Another part of the pattern of this dispiriting tale is that church officials have never been in front of the story. Always late, always responding, and, therefore, at every step of the way losing credibility. This seemed to be the case once again with Benedict's pastoral letter to Irish Catholics.

By the time he issued the letter, the story had moved to his native country, Germany, and had touched him personally. In the past two months, there have been more than 250 accusations of sex abuse in Germany. From the German Catholic viewpoint, the pope's failure to mention anything about these abuse cases has pained them deeply and added to suspicions that the former archbishop of Munich has lost touch with his people.

Inexorably, a story that began with reports on trials in a few U.S. cities a quarter century back has now moved up the Catholic institutional ladder -- from priests to bishops to national bishops' conferences and to the Vatican itself. This last step is the one we see emerging this month. The new focus is unlikely to end anytime soon.

Time for answers

The focus now is on Benedict. What did he know? When did he know it? How did he act once he knew?

The questions arise not only about his conduct in Munich, but also, based also as prefect of the Congregation for the Doctrine of the Faith. A March 25 Times story, citing information from bishops in the United States, reported that the Vatican had failed to take action against a priest accused of molesting as many as 200 deaf children while working at a school from 1950 to 1974. Correspondence reportedly obtained by the paper showed requests for the defrocking of the priest, Fr. Lawrence Murphy, going directly from U.S. bishops to Ratzinger, then head of the Congregation for the Doctrine of Faith, and Cardinal Tarcisio Bertone, now the Vatican secretary of state. No action was taken against Murphy.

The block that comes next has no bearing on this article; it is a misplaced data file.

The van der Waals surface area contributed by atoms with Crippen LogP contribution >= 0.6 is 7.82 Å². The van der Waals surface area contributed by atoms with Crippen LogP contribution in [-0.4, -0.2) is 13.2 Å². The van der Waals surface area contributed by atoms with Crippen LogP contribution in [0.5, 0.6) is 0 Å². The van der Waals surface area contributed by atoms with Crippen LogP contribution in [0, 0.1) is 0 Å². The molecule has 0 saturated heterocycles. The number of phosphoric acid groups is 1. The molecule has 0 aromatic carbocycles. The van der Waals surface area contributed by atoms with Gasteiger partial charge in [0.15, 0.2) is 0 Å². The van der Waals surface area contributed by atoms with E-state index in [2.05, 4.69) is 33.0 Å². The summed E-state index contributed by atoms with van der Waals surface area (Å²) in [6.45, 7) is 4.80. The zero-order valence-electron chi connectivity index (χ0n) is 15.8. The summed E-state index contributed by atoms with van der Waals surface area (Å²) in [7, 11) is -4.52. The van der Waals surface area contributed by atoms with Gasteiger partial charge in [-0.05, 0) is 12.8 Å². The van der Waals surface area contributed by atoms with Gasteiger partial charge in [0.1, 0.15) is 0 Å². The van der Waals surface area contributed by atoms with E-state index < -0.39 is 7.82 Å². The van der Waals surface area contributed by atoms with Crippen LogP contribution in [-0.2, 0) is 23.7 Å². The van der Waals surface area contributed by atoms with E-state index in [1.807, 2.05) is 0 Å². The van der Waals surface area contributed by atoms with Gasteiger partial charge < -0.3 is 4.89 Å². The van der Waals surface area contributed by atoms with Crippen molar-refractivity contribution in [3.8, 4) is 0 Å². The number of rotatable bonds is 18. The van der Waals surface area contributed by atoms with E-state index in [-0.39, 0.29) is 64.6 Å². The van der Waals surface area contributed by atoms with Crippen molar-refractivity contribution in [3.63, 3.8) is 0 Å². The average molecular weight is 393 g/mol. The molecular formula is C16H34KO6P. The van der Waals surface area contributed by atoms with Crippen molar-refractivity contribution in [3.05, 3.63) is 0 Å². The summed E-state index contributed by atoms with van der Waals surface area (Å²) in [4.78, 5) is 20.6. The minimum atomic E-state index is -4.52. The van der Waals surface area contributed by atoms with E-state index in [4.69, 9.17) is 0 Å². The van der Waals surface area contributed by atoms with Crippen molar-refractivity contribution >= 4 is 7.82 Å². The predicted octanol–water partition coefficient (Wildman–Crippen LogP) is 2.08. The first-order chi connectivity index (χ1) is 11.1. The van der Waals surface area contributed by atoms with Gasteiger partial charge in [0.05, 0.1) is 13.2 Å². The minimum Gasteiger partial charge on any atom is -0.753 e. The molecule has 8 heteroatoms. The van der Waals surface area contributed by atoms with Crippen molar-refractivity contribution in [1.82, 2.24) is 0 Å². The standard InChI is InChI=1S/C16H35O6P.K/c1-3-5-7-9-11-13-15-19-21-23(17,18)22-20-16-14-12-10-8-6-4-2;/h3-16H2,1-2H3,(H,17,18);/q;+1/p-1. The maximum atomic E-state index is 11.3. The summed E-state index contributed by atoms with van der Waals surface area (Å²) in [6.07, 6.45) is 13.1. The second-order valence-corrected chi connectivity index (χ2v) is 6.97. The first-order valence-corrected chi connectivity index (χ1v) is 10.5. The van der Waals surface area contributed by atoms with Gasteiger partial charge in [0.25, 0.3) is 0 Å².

Like it or not, this new focus on the pope and his actions as an archbishop and Vatican official fits the distressing logic of this scandal. For those who have followed this tragedy over the years, the whole episode seems familiar: accusation, revelation, denial and obfuscation, with no bishop held accountable for actions taken on their watch. Yes, there is a depressing madness to this story. Time after time, this is a story of institutional failure of the deepest kind, a failure to defend the Gospel of Jesus Christ, a failure to put compassion ahead of institutional decisions aimed at short-term benefits and avoiding public scandal.

The strategies employed so far -- taking the legal path, obscuring the truth, and doing everything possible to protect perpetrators as well as the church's reputation and treasury -- have failed miserably.

We now face the largest institutional crisis in centuries, possibly in church history. How this crisis is handled by Benedict, what he says and does, how he responds and what remedies he seeks, will likely determine the future health of our church for decades, if not centuries, to come.

It is time, past time really, for direct answers to difficult questions. It is time to tell the truth.